By Harry McCracken | Wednesday, May 6, 2009 at 12:38 am
When Apple’s FileMaker division told me that it had iPhone-related news, my first guess was that it was announcing a version of its flagship cross-platform database application for its parent company’s phone. Not quite. It released a database for the iPhone yesterday, but that database is Bento, a $4.99 mobile version of the company’s consumer and small-business database application, which until now has run only on Macs with OS X 10.5 Leopard.
Bento for the iPhone (and iPod Touch) isn’t the first database for the iPhone, but it may be the most thoroughly Apple-esque one to date. (Which makes sense.) A cover-flow like browser lets you choose from dozens of templates, like the ones you get in Bento for the Mac–everything from an equipment log to a digital media collection to expenses to notes to a record of your diet. There’s also a blank template. Once you choose a template and create a database–which Bento calls a Library–you can customize the fields and their order, then populate them with information.
On the Mac, Bento’s biggest distinguishing characteristic is its pretty, flexible layouts. On the iPhone, sensibly enough, everything’s organized into the typical iPhone list-like format. It’s less flashy but makes good use of the available real estate, and it’s easy to browse records, update old ones, and add new information.
The most interesting thing about Bento’s iPhone is that it can be used as a stand-alone database–or as a satellite of the Mac version. And rather than synching with the Mac via cable or cell network, it does so via Wi-Fi, either on your home network or via an ad-hoc connection with your Mac’s Wi-Fi. Setting up the connection and doing the synching (which must be performed manually) is a snap.
At first blush, I thought that the fact that iPhone Bento can’t sync remotely over a wireless Internet connection was a limitation. If it is, it’s a small one: Bento is meant to be a single-user database, so in theory at least, nobody’s going to be making changes to the database on the Mac while you’re out and about with your iPhone. Synching can wait until you’re back home with both devices.
You can pine all you want for cut-and-paste on the iPhone, but for me, iPhone OS 2.0’s single biggest omission is support for tasks. Bento had me momentarily excited on that front, because the Mac version lets you treat your iCal calendar and tasks as a database. I thought I could therefore sync my Mac’s tasks onto the iPhone. Sadly, it turns out that iCal syncing isn’t supported. You can, however, get at your Mac and iPhone’s Contacts database from within Bento, and both versions of Bento have a To-Do template that can be used to sync task lists.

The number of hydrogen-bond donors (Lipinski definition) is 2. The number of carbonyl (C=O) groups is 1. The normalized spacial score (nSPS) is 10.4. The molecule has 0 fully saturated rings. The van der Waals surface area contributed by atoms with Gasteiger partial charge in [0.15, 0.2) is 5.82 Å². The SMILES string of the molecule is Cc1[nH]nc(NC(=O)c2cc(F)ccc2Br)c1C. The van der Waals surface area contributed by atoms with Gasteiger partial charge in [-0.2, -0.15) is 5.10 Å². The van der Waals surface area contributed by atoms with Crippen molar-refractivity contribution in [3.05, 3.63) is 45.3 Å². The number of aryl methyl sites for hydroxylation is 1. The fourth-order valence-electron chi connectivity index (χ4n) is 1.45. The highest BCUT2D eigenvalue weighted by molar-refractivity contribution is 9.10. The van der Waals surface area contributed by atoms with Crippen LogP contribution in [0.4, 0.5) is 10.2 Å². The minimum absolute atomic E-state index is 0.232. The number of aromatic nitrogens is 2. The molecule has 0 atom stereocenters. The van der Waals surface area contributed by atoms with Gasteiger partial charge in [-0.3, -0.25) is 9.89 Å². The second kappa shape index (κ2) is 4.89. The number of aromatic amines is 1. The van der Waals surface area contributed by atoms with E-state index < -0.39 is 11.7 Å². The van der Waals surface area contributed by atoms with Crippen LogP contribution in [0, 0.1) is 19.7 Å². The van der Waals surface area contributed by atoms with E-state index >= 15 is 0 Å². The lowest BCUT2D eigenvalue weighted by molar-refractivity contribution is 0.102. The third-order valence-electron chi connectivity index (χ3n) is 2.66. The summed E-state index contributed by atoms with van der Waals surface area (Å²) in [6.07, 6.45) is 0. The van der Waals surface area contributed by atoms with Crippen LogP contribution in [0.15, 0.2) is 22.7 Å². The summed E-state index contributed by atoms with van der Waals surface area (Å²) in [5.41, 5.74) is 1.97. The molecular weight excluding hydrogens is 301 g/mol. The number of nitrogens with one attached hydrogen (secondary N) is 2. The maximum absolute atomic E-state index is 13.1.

My biggest gripe with Bento for the iPhone involves its search feature. You can search within a particular Library, or across all Libraries. But it’s not true full-text search: In each Library, you choose Primary and Secondary fields for each record, which Bento displays when you’re looking at a database in list view. And these are the only fields that the search feature looks in. The moment that you have three important fields in each record, you’ll run into trouble–for instance, you can’t search your Address Book for a company name, because the Address Book’s primary and secondary fields are each person’s first and last name.
(If you’re really desperate to find something, you might temporarily promote a field to be the primary or secondary one, then change it back when you’re done. But that’s pretty darn kludgy.)
If a future version of Bento for the iPhone searches across all fields in a database, I could give it a less qualified recommendation. I hope that FileMaker addresses this issue quickly, since Bento is in most other respects a polished, useful iPhone app–and it sure gives folks who have both an iPhone and a Mac incentive to try the desktop version.
How about full-blown FileMaker on the iPhone? The company says it might go for it someday, but that it’s a trickier proposition, since FileMaker is a more complex product (for one thing, it’s a multi-user database). For now, what it’s doing is offering a FileMaker PHP Assistant that lets iPhone users get access to Web-enabled FileMaker databases from within Safari on their phones.
Herewith, a few screen shots from Bento for the iPhone and iPod Touch: